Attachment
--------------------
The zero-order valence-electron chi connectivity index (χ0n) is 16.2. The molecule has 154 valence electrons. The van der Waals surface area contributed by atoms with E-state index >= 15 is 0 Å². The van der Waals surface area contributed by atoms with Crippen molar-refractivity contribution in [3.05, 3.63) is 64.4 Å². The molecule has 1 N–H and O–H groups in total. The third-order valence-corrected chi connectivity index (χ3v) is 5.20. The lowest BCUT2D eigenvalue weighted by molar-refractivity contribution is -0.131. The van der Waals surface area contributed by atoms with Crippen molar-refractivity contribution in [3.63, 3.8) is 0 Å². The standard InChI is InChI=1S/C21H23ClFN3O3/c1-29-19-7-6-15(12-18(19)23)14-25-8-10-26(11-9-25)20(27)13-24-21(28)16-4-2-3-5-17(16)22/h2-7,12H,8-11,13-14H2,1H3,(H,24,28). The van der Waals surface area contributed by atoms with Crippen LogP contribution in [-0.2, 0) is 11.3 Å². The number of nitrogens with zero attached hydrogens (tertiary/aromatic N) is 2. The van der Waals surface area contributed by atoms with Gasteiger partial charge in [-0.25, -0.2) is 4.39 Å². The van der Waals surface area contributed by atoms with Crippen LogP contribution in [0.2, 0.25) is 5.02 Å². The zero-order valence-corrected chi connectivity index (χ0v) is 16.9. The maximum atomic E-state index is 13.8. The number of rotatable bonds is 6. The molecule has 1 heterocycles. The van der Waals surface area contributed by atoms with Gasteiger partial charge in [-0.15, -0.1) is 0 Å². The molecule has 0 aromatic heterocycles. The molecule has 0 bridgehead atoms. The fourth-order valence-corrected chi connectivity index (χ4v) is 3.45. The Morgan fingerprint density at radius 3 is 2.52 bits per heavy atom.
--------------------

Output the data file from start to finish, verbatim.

The zero-order valence-electron chi connectivity index (χ0n) is 16.2. The molecule has 154 valence electrons. The van der Waals surface area contributed by atoms with E-state index >= 15 is 0 Å². The van der Waals surface area contributed by atoms with Crippen molar-refractivity contribution in [3.05, 3.63) is 64.4 Å². The molecule has 1 N–H and O–H groups in total. The third-order valence-corrected chi connectivity index (χ3v) is 5.20. The lowest BCUT2D eigenvalue weighted by molar-refractivity contribution is -0.131. The van der Waals surface area contributed by atoms with Crippen molar-refractivity contribution in [3.63, 3.8) is 0 Å². The standard InChI is InChI=1S/C21H23ClFN3O3/c1-29-19-7-6-15(12-18(19)23)14-25-8-10-26(11-9-25)20(27)13-24-21(28)16-4-2-3-5-17(16)22/h2-7,12H,8-11,13-14H2,1H3,(H,24,28). The van der Waals surface area contributed by atoms with Crippen LogP contribution in [-0.2, 0) is 11.3 Å². The number of nitrogens with zero attached hydrogens (tertiary/aromatic N) is 2. The van der Waals surface area contributed by atoms with Gasteiger partial charge in [-0.25, -0.2) is 4.39 Å². The van der Waals surface area contributed by atoms with Crippen LogP contribution in [0.2, 0.25) is 5.02 Å². The zero-order valence-corrected chi connectivity index (χ0v) is 16.9. The maximum atomic E-state index is 13.8. The number of rotatable bonds is 6. The molecule has 1 heterocycles. The van der Waals surface area contributed by atoms with Gasteiger partial charge in [-0.15, -0.1) is 0 Å². The molecule has 0 aromatic heterocycles. The molecule has 0 bridgehead atoms. The fourth-order valence-corrected chi connectivity index (χ4v) is 3.45. The Morgan fingerprint density at radius 3 is 2.52 bits per heavy atom.